This article was originally published in Start Up
VaxInnate is linking the innate and adaptive immune response to get the optimal action from a vaccine. Work done in the Yale labs of company founders demonstrated that fusing a polypeptide ligand specific for a TLR to an antigen of interest generates a vaccine that may prove more potent and selective than the antigen alone. It also eliminates the need for formulating the vaccine in complex adjuvants-and it opens the door to production using simplified recombinant methods.
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Medicines to fight significant global health problems are scarce because the lack of commercial return trumps the fact that drug targets are well characterized and the required R&D investment is relatively inexpensive. The Gates Foundation hopes to create a more robust marketplace for global health medicines through non-dilutive funding. Gates money, plus Priority Review Vouchers and other creative tactics to ensure a market for these medicines may also persuade companies to develop drugs for long overlooked diseases such as malaria and tuberculosis. It's not yet clear whether these alternate funding schemes will prove attractive, but they may start making global health increasingly a part of business planning.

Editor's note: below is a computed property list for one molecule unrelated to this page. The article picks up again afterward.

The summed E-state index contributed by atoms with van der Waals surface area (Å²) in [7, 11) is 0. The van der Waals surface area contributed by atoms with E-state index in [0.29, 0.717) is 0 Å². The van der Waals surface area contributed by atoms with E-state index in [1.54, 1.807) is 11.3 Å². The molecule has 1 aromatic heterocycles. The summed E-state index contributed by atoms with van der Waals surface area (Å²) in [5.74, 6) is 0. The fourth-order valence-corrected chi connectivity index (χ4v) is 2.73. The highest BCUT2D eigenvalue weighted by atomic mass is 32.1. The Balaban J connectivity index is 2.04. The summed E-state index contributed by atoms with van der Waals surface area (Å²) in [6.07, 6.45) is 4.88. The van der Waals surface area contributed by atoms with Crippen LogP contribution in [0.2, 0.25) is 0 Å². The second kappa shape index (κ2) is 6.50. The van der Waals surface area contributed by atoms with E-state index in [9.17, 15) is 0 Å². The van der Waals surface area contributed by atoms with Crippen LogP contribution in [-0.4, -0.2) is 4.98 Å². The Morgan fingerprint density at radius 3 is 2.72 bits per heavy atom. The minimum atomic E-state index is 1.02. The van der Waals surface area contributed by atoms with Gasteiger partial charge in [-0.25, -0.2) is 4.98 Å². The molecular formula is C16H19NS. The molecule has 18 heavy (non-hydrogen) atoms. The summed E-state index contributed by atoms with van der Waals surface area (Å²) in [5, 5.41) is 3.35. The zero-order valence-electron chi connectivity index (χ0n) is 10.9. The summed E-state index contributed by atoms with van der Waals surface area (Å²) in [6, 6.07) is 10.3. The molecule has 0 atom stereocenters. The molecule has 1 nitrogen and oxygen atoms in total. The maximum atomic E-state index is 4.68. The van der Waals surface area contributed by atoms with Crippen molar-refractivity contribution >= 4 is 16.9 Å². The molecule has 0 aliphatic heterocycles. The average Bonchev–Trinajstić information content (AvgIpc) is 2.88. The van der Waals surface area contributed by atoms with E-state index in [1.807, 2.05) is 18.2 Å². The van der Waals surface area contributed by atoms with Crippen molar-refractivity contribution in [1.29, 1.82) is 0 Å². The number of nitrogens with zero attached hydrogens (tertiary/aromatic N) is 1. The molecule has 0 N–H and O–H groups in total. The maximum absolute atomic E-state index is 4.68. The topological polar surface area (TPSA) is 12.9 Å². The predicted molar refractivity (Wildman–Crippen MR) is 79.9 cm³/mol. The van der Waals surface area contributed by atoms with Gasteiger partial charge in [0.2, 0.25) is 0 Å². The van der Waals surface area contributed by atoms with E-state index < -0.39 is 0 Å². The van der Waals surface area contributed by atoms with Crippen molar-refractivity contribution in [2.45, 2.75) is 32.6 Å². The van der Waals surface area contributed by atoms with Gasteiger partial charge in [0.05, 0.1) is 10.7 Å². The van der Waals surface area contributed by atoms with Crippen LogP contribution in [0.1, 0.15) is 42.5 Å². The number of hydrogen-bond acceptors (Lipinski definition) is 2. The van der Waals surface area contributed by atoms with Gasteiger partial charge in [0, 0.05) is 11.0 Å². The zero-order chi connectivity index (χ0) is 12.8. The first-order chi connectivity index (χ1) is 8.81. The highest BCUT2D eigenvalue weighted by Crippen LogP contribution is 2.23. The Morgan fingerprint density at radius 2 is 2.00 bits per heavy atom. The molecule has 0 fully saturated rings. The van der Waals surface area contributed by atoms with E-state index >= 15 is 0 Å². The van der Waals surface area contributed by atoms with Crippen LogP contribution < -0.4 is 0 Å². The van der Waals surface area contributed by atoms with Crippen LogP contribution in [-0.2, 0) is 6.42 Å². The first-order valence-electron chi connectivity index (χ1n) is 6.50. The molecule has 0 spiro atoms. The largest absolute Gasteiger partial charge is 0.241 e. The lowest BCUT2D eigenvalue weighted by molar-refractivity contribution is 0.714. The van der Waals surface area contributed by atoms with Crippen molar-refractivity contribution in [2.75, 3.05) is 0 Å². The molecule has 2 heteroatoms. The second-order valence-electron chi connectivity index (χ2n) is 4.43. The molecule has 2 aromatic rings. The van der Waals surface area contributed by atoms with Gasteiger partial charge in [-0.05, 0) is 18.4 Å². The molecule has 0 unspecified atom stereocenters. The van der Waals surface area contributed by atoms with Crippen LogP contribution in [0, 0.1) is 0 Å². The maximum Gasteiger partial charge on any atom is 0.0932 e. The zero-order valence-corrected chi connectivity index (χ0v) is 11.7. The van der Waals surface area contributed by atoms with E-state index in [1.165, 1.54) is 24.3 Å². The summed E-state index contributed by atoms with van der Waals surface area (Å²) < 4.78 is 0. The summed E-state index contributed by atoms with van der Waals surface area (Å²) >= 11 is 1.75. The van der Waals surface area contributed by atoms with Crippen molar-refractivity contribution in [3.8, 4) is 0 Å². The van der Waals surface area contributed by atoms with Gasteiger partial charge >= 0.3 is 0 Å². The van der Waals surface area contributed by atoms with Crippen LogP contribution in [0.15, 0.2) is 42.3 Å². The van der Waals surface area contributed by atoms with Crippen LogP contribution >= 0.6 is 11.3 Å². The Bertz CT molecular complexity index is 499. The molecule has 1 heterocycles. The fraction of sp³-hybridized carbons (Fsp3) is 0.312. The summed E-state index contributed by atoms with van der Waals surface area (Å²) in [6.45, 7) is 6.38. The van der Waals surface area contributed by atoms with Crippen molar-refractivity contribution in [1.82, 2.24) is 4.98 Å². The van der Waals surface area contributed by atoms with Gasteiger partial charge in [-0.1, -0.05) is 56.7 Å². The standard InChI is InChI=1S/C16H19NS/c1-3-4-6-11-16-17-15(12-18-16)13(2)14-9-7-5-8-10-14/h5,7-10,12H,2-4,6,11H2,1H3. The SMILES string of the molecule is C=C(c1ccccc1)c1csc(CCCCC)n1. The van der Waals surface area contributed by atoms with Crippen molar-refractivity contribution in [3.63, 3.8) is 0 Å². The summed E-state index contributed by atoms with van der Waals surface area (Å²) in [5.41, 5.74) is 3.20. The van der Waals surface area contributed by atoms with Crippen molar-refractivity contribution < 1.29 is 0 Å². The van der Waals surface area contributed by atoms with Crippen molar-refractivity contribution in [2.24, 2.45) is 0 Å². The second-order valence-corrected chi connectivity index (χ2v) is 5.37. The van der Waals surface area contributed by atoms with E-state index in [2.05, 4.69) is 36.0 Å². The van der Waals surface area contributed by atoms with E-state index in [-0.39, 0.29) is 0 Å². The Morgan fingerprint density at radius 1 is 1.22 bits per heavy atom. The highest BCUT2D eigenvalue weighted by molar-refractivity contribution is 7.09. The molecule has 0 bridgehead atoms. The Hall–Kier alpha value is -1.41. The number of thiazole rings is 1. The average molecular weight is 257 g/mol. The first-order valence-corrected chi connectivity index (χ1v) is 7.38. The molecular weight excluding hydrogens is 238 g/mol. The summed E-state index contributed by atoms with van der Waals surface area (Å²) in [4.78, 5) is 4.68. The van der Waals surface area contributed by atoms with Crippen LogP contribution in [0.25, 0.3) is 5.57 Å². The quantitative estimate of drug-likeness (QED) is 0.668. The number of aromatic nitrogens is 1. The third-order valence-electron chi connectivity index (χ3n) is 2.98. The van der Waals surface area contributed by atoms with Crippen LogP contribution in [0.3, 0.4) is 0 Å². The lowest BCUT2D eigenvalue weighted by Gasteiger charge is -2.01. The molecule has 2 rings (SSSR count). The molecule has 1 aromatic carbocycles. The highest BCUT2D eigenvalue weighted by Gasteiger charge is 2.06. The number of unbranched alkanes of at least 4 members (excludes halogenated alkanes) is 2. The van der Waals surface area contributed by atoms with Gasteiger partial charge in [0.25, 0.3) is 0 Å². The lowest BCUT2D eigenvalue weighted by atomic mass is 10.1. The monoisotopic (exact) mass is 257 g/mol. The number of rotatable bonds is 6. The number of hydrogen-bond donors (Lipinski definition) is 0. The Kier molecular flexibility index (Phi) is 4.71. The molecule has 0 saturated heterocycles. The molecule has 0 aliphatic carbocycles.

NasVax Ltd.'s VaxiSome, a novel adjuvant/delivery system for enhacing the activity of existing vaccines, consists of lipid assemblies comprising an innovative, proprietary family of positively charged polycationic lipids. The technology generates strong adjuvant activity, with the potential for intranasal, intramuscular, or subcutaneous administration. This platform can also be applied to boost the bioactivity of various immunomodulators, such as a broad spectrum of well-established adjuvants and cytokines.
One reason that oral vaccines are so rare is that, generally speaking, the immune system in the gut does not respond to foreign proteins such as food or normal bacteria. Vaxart Inc. has developed an oral vaccine system based on a key immune receptor that recognizes a signal for viral infection that is not normal in the gut and can therefore elicit a strong immune response. The vaccine platform targets toll-like receptor 3 (TLR-3), which occurs on the surface of cells in the small intestine. TLR-3 binds to double-stranded RNA, which is only found in double-stranded RNA viruses, and then alerts the immune system to the presence of the invader.